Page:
Changes in the Fungal Marker β-D-Glucan after Antiretroviral Therapy and Association with Adiposity

Sahera Dirajlal-Fargo, Carlee Moser, Katherine Rodriguez, Vanessa El-Kamari, Nicholas T. Funderburg, Emily Bowman, Todd T. Brown, Peter W. Hunt, Judith Currier, Grace A. McComsey

Research output: Contribution to journalArticlepeer-review

3 Scopus citations


Background: Bacterial translocation in HIV is associated with inflammation and metabolic complications; few data exist on the role of fungal translocation. Methods: A5260s was a substudy of A5257, a prospective open label randomized trial in which treatment-naïve people with HIV (PWH) were randomized to tenofovir-emtricitabine (TDF/FTC) plus atazanavir-ritonavir (ATV/r), darunavir-ritonavir (DRV/r), or raltegravir (RAL) over 96 weeks. Baseline was assessed, and changes in β-D-glucan (BDG) were assessed at weeks 4, 24, and 96. Wilcoxon rank-sum tests were used to compare distribution shifts in the changes from baseline between treatment arms and linear regression models to assess associations between BDG and measures of inflammation, body composition, and insulin resistance. Results: Two hundred thirty-one participants were randomized; 90% were male, the median age was 36 years, HIV-1 RNA was 4.56 log10c/mL, and CD4 cell count was 338 cells/mm3. There was an overall increase in BDG over 96 weeks (1.57 mean fold-change; 95% confidence interval, 1.39 to 1.77) with no differences between arms. Twofold higher BDG levels at week 96 were associated with increases in trunk fat (8%) and total fat (7%) over 96 weeks (P ≤. 035). At week 4, BDG correlated with I-FABP, a marker of enterocyte damage, and zonulin, a marker of intestinal permeability (r =. 19-.20; P <. 01). Conclusions: In treatment-naïve participants initiating antiretroviral therapy (ART) with TDF/FTC and either RAL or ATV/r, DRV/r, BDG, a marker of fungal translocation, increased similarly in all arms over 96 weeks. This may represent continued intestinal damage during ART and resulting fungal translocation. Higher BDG was associated with larger fat gains on ART.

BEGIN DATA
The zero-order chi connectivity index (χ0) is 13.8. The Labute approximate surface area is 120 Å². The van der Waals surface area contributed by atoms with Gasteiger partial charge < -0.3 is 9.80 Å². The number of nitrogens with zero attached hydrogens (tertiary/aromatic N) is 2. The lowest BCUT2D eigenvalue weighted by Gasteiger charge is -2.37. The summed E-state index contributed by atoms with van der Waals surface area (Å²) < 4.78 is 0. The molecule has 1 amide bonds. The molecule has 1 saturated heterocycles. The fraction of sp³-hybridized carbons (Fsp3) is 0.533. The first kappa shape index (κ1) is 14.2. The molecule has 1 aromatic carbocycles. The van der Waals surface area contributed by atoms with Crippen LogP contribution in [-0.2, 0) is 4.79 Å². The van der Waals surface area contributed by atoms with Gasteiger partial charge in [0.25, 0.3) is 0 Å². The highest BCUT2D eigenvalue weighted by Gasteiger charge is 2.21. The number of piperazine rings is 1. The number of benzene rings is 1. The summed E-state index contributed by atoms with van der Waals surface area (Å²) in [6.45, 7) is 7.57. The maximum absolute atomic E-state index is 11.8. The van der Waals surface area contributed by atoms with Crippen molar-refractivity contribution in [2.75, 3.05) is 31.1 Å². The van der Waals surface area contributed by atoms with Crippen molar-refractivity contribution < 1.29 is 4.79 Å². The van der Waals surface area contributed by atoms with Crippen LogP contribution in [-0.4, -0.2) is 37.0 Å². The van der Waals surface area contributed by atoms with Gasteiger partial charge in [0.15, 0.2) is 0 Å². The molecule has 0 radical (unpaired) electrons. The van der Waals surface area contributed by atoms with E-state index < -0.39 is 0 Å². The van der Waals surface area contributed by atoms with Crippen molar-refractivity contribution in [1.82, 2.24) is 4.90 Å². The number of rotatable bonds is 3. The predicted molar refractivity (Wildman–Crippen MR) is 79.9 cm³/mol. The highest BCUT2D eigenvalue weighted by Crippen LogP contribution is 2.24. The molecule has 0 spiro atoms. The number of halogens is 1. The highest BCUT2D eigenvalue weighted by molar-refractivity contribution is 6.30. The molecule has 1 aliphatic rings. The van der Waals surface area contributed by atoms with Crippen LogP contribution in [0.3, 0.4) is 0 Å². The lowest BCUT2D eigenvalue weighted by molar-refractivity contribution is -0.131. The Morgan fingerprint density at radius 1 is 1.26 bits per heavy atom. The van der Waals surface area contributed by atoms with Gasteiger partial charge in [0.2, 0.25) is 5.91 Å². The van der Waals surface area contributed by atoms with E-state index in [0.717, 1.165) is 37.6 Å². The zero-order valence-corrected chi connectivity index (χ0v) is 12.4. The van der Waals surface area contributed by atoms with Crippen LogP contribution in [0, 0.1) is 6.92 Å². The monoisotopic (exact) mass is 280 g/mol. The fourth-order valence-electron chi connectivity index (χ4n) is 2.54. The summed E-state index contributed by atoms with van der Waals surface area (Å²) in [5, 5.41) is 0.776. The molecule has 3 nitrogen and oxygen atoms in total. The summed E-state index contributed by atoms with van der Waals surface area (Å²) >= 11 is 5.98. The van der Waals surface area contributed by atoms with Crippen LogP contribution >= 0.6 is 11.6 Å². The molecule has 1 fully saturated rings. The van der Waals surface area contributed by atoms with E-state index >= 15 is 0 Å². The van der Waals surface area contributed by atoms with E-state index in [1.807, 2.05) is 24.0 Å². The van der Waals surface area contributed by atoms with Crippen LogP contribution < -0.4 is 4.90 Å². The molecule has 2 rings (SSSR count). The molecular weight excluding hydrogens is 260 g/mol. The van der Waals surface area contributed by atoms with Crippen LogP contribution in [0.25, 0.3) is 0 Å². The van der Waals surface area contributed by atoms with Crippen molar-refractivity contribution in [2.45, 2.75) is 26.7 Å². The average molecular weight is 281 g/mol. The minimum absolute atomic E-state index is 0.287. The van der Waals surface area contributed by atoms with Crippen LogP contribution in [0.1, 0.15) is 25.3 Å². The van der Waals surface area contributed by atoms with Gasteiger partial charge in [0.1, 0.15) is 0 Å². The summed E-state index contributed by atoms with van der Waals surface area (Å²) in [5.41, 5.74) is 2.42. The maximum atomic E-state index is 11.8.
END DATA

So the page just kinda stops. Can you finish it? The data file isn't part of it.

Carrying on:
Original languageEnglish (US)
Article numberofz434
JournalOpen Forum Infectious Diseases
Issue number11
StatePublished - Nov 1 2019


  • HIV
  • fat
  • fungal translocation
  • gut integrity
  • inflammation

ASJC Scopus subject areas

  • Oncology
  • Clinical Neurology


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